The Race Is On To Net Zero

It's time to move from intent to action

Over one-fifth of the world’s largest corporations have pledged to reach net-zero carbon emissions by 2050. More companies are expected to commit ahead of the November COP26 climate summit in Glasgow. Those that don’t will miss billions in new investments and won’t be ready for increased regulation, competition from rivals already working on solutions, and disgruntled investors, consumers, and employees eager for results. But is that enough?

Deadly climate events — floods, relentless wildfires, and record-breaking heatwaves — have become routine. Global greenhouse gas emissions are set to increase by 16% in the next decade, yet to get on track toward the net-zero goal, they need to decline by 56% by 2030. Innovations continue – recently one mobility company hit the first 500-plus mile range with an electric vehicle. However, while most businesses have good aspirations, many lack tangible plans, without which revenues and jobs will be put at risk.

How to Halve Emissions by 2030
Six industries are key to reducing emissions to where they need to be

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Scope 1 reflects direct emissions from a company’s own or controlled operations. It does not include emissions generated by suppliers, buyers of the company’s products or employees.

To support change, the Oliver Wyman Forum is launching the Climate Action Navigator — a freely available, interactive, web-based tool — to accelerate the shift from intent to action. The navigator identifies 17 impactful actions — like scaling low-carbon power generation or reducing transport emissions — that regions and sectors can take. It gives business and government leaders specific mitigation guidance on which areas need immediate focus to reach the 2030 climate goals.

To ensure the guidance is practical and successful, Oliver Wyman and the Climate Group are releasing a report based on interviews with almost 30 companies across industries that are pursuing a climate agenda while building a profitable bottom line. Their approaches share many similarities despite differences in company size, location, and sector, from setting ambitious goals, providing training, and offering financial incentives to encouraging experimentation and a cultural shift. And most importantly, they focus beyond their own operations to ensure that suppliers and customers also are decreasing carbon emissions.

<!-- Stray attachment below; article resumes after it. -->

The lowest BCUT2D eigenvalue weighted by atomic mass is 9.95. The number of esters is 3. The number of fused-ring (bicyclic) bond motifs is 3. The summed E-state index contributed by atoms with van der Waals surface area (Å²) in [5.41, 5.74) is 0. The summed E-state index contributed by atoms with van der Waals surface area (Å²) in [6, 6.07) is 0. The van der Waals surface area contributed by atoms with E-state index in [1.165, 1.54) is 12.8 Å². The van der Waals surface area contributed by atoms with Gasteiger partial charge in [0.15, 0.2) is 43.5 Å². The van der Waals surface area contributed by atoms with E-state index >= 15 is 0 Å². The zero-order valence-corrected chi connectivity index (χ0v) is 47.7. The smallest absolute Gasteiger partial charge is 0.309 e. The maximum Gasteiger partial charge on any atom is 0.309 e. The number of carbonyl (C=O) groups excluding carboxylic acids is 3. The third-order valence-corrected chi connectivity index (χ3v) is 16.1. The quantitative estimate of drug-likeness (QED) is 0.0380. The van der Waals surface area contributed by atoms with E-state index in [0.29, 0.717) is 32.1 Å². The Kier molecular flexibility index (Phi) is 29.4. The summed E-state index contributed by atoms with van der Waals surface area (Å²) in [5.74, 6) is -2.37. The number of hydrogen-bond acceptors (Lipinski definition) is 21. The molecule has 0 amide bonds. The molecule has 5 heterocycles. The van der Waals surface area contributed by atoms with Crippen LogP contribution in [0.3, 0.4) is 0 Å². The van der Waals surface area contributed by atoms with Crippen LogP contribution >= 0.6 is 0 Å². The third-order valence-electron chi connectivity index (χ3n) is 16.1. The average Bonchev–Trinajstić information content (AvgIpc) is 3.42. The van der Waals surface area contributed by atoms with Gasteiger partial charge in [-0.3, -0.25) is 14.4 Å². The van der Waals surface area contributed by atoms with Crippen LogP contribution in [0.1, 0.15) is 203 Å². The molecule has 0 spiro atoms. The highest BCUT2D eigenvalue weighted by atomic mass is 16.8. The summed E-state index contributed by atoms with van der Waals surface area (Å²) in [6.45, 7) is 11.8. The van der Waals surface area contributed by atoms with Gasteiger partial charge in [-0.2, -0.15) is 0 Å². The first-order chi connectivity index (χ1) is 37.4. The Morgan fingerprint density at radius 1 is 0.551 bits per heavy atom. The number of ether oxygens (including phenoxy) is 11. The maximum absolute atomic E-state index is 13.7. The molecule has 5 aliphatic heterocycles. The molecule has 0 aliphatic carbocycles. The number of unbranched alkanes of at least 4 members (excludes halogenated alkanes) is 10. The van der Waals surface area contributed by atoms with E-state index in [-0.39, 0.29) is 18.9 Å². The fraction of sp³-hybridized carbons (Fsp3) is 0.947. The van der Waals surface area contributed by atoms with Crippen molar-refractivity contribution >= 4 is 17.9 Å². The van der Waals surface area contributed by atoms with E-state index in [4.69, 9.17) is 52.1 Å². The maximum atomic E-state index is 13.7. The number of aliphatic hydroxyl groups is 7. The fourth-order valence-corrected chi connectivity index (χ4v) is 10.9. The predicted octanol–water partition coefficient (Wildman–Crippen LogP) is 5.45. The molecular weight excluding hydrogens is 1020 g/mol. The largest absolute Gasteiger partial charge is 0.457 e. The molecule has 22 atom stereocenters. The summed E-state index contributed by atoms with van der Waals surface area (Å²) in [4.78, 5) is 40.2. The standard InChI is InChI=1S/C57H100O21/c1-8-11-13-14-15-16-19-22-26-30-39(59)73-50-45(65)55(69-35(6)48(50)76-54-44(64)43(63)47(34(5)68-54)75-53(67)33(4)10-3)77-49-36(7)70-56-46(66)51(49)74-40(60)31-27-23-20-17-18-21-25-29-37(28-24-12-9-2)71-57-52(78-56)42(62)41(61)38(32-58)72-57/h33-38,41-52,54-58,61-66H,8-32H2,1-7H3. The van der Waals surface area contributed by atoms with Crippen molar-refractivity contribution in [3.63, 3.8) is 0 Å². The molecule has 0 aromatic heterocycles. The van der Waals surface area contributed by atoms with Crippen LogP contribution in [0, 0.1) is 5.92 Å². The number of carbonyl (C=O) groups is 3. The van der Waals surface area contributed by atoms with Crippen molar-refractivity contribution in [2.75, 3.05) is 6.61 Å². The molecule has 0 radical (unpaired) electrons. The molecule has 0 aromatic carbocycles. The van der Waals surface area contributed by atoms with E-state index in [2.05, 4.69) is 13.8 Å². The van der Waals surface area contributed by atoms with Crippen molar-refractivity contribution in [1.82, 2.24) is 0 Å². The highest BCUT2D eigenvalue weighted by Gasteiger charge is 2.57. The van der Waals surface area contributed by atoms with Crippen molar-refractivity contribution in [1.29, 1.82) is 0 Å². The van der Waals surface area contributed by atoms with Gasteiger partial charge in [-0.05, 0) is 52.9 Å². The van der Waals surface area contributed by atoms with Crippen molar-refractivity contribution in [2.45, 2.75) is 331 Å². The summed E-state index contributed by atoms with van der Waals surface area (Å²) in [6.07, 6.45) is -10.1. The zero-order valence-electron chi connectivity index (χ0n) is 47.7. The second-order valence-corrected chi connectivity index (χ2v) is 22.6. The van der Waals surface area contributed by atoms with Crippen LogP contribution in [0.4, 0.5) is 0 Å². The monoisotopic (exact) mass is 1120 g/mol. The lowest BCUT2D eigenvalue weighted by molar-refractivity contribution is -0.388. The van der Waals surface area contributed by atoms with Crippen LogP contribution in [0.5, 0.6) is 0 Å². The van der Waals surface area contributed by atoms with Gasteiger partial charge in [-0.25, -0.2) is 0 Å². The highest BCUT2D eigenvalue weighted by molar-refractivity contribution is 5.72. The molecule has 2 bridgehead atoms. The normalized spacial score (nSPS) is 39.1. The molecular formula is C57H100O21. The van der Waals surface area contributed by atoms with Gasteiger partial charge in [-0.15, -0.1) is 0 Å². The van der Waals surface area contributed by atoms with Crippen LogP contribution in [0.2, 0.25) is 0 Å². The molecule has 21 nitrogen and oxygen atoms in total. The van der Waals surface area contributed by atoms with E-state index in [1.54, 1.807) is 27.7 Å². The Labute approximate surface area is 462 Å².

We hope that sharing the Climate Action Navigator and these successful strategies will raise the tempo of the race to net zero. So where do we start?

On Your Mark

Reaching net zero is perhaps the greatest challenge society has ever faced. Deadlines are tight, and many of the technologies we’ll need to succeed don’t yet exist or need significant refinement. But businesses need to act now. “Going early is a long-term competitive advantage,” said one company executive we interviewed. “Carbon will be more costly and won’t be socially or legally acceptable.”

Get Set

Until recently, few CEOs prioritized climate or made it part of their business plans. That won’t do at a time when competitors, customers, investors, and regulators are increasingly taking or demanding action. Company leaders need to set ambitious carbon reduction goals that force them to acknowledge the challenge and measure the progress of their customized solutions. “If you don’t put the goal out there, you won’t find a way,” said one executive.

Training is an important component of success, especially for boards and leadership teams that will be making decisions about funding and direction. One firm we interviewed trains its top three management layers in climate target setting to get their feedback and to ensure they have a stake in the goals. Another — a major global retail business — provides extensive training for its board and country management teams.

Aligning senior managers’ pay directly to sustainability goals is a proven component. An upcoming report by the Oliver Wyman Forum and 30% Club will show how a similar strategy helped drive results for diversity goals.


Climate change demands urgent action, not a business-as-usual approach. Companies need to rethink their design and invest for major decarbonization, not incremental change. Business leaders need “to embrace the reality of climate change,” according to a sustainability officer for an investment company.